Conservation of Energy Theorem

Nothing can be destroyed or created in the universe like energy. Suppose that a ball falls from height of 2m, it has only potential energy at the beginning, however, as it falls it gains kinetic energy and its velocity increases. When it hits the ground it has only kinetic energy. Well, where is the potential energy that it has at the beginning? It is totally converted to the kinetic energy, as said in the first sentence nothing can be destroyed or created they just change form. Thus, our potential energy also changes its forms from potential to the kinetic energy. In summary, energy of the system is always constant, they can change their forms but amount of total energy does not change. Conservation of Energy Picture shows the energy change of the ball. It has only potential energy 2mgh at the beginning. When it starts to lose height it gains velocity in other word decreasing in the amount of potential energy increases the amount of kinetic energy. At h height it has both potential and kinetic energy and when it hits the ground the potential energy becomes zero and kinetic energy has its maximum value.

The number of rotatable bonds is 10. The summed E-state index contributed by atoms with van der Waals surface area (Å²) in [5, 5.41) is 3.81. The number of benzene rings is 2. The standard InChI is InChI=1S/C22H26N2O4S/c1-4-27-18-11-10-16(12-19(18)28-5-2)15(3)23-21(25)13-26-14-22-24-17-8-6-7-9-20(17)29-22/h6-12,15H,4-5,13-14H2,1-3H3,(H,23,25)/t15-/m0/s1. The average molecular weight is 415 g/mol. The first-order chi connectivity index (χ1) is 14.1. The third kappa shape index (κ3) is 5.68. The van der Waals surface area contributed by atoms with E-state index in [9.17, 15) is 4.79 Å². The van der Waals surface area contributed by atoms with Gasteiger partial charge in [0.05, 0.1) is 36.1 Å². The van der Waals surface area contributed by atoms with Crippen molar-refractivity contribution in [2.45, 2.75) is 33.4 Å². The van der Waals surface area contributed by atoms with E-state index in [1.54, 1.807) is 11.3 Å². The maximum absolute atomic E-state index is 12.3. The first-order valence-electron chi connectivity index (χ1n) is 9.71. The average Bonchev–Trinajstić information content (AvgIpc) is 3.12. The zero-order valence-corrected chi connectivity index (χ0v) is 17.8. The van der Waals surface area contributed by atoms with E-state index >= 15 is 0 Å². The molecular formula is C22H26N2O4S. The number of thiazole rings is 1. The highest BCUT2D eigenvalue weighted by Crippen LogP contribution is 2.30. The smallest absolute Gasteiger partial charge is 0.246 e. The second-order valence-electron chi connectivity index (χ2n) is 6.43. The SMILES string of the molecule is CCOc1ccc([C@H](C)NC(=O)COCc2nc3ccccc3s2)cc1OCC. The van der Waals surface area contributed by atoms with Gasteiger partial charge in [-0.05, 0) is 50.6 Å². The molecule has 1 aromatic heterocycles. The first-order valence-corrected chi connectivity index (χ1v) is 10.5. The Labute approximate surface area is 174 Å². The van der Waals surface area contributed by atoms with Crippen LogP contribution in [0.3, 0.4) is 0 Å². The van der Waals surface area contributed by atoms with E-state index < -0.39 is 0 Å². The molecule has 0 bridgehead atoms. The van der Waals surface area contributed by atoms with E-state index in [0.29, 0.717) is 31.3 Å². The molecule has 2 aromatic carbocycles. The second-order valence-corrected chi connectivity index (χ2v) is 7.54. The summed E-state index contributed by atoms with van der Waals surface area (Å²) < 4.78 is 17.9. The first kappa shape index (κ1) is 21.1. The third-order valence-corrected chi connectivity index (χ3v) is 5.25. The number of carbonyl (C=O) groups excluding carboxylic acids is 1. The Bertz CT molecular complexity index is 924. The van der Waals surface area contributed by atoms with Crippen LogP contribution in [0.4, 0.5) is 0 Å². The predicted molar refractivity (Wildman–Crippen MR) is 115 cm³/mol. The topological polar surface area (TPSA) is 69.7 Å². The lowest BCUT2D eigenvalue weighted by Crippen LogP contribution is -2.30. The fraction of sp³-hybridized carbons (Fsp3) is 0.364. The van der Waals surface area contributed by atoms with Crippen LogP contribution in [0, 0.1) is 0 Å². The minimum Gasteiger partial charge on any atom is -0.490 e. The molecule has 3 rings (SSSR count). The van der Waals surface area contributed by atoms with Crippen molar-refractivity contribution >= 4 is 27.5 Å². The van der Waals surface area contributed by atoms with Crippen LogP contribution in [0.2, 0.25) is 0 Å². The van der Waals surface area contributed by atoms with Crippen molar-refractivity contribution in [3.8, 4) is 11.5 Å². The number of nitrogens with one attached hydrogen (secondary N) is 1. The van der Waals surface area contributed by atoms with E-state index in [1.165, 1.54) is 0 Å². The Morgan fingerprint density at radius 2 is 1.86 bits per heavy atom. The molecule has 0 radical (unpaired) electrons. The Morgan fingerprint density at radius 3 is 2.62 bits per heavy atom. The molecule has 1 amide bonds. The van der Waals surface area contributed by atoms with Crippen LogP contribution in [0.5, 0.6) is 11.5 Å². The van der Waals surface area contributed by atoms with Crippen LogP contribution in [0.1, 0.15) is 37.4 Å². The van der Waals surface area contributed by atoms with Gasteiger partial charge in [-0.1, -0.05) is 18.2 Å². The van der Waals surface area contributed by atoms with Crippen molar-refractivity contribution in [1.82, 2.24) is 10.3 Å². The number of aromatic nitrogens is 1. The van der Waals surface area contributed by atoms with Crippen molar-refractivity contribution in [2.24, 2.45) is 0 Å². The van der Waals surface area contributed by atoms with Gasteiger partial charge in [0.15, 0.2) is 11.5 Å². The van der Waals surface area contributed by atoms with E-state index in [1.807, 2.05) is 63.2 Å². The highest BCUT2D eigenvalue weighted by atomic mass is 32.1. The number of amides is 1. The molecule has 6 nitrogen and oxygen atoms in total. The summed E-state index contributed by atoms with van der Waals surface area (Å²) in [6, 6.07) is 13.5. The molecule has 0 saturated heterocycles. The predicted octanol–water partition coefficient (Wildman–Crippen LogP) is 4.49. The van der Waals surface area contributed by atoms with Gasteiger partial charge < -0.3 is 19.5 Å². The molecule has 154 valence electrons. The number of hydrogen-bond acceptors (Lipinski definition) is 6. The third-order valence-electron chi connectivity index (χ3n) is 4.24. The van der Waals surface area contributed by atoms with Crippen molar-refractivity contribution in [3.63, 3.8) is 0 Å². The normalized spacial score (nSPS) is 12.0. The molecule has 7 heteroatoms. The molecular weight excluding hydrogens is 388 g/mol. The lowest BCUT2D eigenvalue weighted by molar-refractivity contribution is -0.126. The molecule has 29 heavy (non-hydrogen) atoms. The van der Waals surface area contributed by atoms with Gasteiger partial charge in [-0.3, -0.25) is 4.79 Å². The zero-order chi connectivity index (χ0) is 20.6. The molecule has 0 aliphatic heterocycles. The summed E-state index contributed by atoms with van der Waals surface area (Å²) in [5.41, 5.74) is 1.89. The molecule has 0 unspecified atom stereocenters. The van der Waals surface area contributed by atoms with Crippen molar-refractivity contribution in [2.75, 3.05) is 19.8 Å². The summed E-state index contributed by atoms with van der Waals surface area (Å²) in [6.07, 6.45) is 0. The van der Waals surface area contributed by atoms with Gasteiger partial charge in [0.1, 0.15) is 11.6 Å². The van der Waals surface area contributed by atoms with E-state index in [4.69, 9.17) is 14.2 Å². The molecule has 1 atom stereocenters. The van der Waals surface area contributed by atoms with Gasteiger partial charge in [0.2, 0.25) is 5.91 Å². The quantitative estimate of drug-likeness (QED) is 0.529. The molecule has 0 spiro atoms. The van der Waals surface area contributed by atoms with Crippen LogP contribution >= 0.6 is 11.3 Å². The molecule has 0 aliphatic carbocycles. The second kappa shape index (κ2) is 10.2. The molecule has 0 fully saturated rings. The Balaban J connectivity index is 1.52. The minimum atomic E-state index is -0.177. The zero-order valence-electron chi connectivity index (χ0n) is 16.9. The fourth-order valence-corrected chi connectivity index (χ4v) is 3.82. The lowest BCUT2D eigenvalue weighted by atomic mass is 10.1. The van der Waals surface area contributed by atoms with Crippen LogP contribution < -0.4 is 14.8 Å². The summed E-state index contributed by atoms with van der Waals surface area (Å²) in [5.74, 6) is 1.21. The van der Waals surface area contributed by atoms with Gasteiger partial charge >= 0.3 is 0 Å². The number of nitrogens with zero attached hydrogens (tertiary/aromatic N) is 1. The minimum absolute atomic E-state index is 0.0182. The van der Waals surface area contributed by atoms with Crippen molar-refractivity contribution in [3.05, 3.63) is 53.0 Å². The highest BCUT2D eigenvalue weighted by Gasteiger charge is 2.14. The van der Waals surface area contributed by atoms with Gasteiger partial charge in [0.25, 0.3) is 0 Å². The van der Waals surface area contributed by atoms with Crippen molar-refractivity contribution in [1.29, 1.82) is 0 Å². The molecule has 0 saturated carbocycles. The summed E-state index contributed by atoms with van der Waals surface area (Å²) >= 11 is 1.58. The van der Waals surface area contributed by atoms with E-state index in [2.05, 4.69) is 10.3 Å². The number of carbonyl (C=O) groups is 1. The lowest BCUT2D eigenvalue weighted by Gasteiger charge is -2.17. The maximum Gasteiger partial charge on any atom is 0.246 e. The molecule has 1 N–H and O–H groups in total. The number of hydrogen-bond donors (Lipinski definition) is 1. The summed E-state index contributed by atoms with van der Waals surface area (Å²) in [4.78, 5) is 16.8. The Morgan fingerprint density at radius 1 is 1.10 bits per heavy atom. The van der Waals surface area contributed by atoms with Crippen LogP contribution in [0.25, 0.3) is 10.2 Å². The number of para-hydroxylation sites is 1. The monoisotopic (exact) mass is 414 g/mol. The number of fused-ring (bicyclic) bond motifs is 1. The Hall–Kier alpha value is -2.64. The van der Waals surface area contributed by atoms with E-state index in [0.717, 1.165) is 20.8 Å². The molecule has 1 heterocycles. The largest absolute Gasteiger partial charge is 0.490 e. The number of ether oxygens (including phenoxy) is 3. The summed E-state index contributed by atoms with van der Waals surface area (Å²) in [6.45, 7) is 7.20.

Einitial = Efinal

Example: By using the given information in picture given below, find the velocity of the ball at point D. Conservation of Energy Ei=Ef (conservation of energy) mg3h=mg2h+1/2mv²



Example: A block having mass 2kg and velocity 2m/s slide on the inclined plane. If the horizontal surface has friction constant µ=0, 4 find the distance it travels in horizontal before it stops. Conservation of Energy We use conservation of energy in solution of this problem.


Einitial=Ep+Ek=mgh+1/2mv² Efinal=0

Einitial=2kg.10m/s².8m+1/2.2kg. (2m/s) ² Work done by friction=Einitial Einitial=164joule


8.X=164joule X=20,5m

Block slides 20,5m in horizontal

Example: Find the final velocity of the box from the given picture. Conservation of Energy We again use the conservation of energy theorem.

Einitial must be equal to the Efinal.

Einitial=Ek=1/2mv² Efinal=Ek+Ep=1/2mv’²+mgh

Ei=1/2.2kg.(10m/s)²=100joule Efinal=1/2.2kg.v’²+2kg.10m/s².4m=80+v’²

100=80+v’² v’=2√5m/s

Example: Find the amount of compression of the spring if the ball does free fall from 4m and compresses the spring. Conservation of Energy From the conservation of energy law we can find the amount of spring’s compression.

Ep=1/2.kx² for spring


Ball compresses the spring 1/4m.

Work Power Energy Exams and Solutions